Posts Tagged ‘general population


Price of Fitness vs Cost of Fitness

Everyone is concerned about the price they pay for products and services they use.  Normally people assume the price they pay for something is directly related to the value received.   If that is the case what is the cost of a product or service? Costs includes the development, manufacturing, and all expenditures associated with the product or service.

So, in regards to the price of fitness or the cost of fitness, you really want to examine the true costs of fitness.  Here is why. If a gym membership price is $30 a month and personal training is another $250 per month, the numbers show a total of $280 a month as the price paid.  Now the question is, how do you measure the cost of this monthly amount?  It depends on your current age, goals, and health status.   If you are overweight, have diabetes, arthritis, high cholesterol, or recovering from surgery the cost of not having fitness can be greater than you think long-term.  Being proactive about your fitness levels can pay future dividends in your quality of life. In most definitions, this now could be called an investment.

When you are considering the price you pay for fitness or the cost of not having it, think about trying to retire without saving. You can do it, but at what cost. Just a thought…

Best in health,

Shannon Wallace, Jr


Quick Note: Olympic Lifts for Athletes and General Population

What are Olympic lifts? Traditionally they are the snatch and the clean and jerk; some contemporary lifts include power clean, hand clean, muscle clean, etc.

Triple Extension

Some athletes prefer not to do Olympic lifts because they are not in the sport of Olympic lifting. Then there are some that feel like if they do not play football, hockey, or some other contact sport they do not have to do Olympic lifts. This mindset could diminish your output in your chosen sport and minimize your fitness levels. Here is why.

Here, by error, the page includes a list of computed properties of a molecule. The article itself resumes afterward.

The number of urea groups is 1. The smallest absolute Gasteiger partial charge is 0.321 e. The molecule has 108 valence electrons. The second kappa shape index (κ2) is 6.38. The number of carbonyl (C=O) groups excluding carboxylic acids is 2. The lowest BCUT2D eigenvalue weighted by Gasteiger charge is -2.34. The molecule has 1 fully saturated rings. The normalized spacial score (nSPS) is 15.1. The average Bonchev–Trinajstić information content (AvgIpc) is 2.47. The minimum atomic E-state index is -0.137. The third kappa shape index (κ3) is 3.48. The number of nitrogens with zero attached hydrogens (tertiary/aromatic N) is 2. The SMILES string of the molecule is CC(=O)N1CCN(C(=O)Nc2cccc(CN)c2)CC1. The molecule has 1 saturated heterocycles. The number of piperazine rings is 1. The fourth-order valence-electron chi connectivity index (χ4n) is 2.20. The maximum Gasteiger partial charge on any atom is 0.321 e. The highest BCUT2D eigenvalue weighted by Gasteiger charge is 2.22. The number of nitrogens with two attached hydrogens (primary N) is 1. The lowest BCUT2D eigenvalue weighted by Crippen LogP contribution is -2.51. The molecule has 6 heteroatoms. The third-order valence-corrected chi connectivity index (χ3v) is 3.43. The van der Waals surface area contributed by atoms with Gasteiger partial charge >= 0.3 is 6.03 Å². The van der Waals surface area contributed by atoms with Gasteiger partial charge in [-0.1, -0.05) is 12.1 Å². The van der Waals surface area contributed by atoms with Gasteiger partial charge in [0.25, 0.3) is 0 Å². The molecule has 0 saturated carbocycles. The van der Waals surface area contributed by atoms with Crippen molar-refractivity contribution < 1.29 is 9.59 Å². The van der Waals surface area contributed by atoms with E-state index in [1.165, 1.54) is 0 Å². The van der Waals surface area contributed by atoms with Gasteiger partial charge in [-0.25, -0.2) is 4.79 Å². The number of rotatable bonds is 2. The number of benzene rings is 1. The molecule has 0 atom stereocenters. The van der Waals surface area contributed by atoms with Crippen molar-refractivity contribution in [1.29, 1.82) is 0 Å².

The Olympic lifts can be some of the most demanding, explosive, and dynamic displays of power by an athlete. I think they are thought to be too complicated this is why so many people avoid them. I have to give Crossfit credit for the resurgence of Olympic lifts and how they have made them seem “cool.”

A sport that spans over 100 years and originated in Europe had the same uses then, as it has now. They are to produce hypertrophy, improved strength, improved muscle fiber recruitment for greater force, and to increase force production at a high rate of speed. Some of you are like what does that all mean? In the simplest terms you may get bigger, stronger, faster, and create leaner muscle.

As an athlete or person in the general population, training in Olympic lifts with the right training regimen, you can yield greater results. For further information find a certified coach or go to

Stay tuned for more “Quick Note” subjects.

Train strong,

Shannon Wallace, Jr. NASM-CPT, CKT, CNT


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